Guyon type trepan, Paris, France, 1831-1890
Guyon’s trepan is a destructive tool. It is used during an embryotomy. This is the destruction of the foetus when natural childbirth is impossible. It was developed by French obstetrician Jean Casimir Félix Guyon (1831-1920). A trepan was one of many surgical instruments an obstetrician might take when attending a birth. The trepan perforated the foetal skull before collapsing it. It was only used when there was significant risk to the mother or in the case of still birth. This gold plated example dates from the mid-1800s. It was made by French instrument maker Collin.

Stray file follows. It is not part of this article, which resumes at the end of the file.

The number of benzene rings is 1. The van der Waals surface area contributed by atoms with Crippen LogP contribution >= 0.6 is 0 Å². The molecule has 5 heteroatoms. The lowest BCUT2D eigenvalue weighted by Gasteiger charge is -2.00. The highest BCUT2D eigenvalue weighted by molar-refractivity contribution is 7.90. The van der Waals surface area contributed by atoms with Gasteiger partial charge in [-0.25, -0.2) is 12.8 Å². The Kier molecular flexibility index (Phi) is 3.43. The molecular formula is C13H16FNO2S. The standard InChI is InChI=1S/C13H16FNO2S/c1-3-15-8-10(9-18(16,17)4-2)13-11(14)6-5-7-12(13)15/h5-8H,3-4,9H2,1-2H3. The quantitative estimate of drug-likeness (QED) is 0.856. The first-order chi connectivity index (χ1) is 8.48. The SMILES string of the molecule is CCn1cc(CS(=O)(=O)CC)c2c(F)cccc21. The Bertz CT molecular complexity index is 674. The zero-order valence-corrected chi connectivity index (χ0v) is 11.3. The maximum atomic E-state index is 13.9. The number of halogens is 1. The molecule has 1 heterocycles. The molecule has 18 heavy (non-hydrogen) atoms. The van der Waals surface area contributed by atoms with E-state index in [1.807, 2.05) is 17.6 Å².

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A branch of medicine dealing with the care of women. This care occurs during pregnancy, childbirth, and the period of recovery from childbirth.
The removal of a circular piece of the top of the head. This is done using a sharp implement or circular saw, and was common in Neolithic times. It is thought that the aim was to release evil demons or spirits from the body in the hope this would cure the person of their illness.
Glossary: obstetrical trepan